The Other Chimichurri


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Chimichurri is the condiment king of Argentina and Uruguay. A hemisphere away, however, a completely different dish with the same name is a hit in the Dominican Republic. Affectionately called the chimi, chimichurri is a burger defined by its choice of bread—pan de agua—and the inclusion of cabbage instead of lettuce.

There are two notable omissions from chimi burgers: cheese and the South American chimichurri sauce. Instead, chimis are slathered in salsa golf, a ketchup-mayo mixture. The burgers are street food staples in the D.R., and each carrito puts their own twist on both the sauce and the sammy.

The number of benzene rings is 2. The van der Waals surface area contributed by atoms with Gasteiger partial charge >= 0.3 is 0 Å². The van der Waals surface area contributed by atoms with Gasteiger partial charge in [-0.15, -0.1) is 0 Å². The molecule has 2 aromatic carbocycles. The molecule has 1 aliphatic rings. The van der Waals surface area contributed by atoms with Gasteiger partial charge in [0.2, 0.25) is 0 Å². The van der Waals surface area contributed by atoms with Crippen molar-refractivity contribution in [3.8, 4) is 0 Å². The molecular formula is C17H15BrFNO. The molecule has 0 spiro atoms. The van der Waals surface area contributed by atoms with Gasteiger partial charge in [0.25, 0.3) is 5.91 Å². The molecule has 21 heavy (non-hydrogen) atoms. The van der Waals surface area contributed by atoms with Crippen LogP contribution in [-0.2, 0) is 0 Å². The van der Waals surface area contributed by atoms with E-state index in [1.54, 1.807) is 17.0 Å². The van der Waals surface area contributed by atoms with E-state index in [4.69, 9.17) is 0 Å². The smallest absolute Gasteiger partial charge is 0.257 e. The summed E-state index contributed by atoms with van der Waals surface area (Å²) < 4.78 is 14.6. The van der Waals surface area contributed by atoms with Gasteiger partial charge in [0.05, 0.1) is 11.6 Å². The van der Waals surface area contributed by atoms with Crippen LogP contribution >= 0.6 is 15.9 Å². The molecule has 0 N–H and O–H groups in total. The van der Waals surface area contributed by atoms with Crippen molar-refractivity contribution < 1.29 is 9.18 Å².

So how did another chimichurri enter the food scene? Like the hearsay etymology of South American chimichurri, no one really knows for sure. Some believe it started with Juan Arbales, an Argentinian cook who moved to the Dominican Republic and opened a food cart in the 70s. He sold Argentinian sandwiches called choripanes with a chimichurri sauce, and eventually the name (and sandwich) evolved into just chimichurri. Another link could be the salsa golf, which also hails from Argentina. The truth is, there’s no verified origin story to the Dominican chimi, but don’t let that stop you from chowing down on one en las calles de Santo Domingo.

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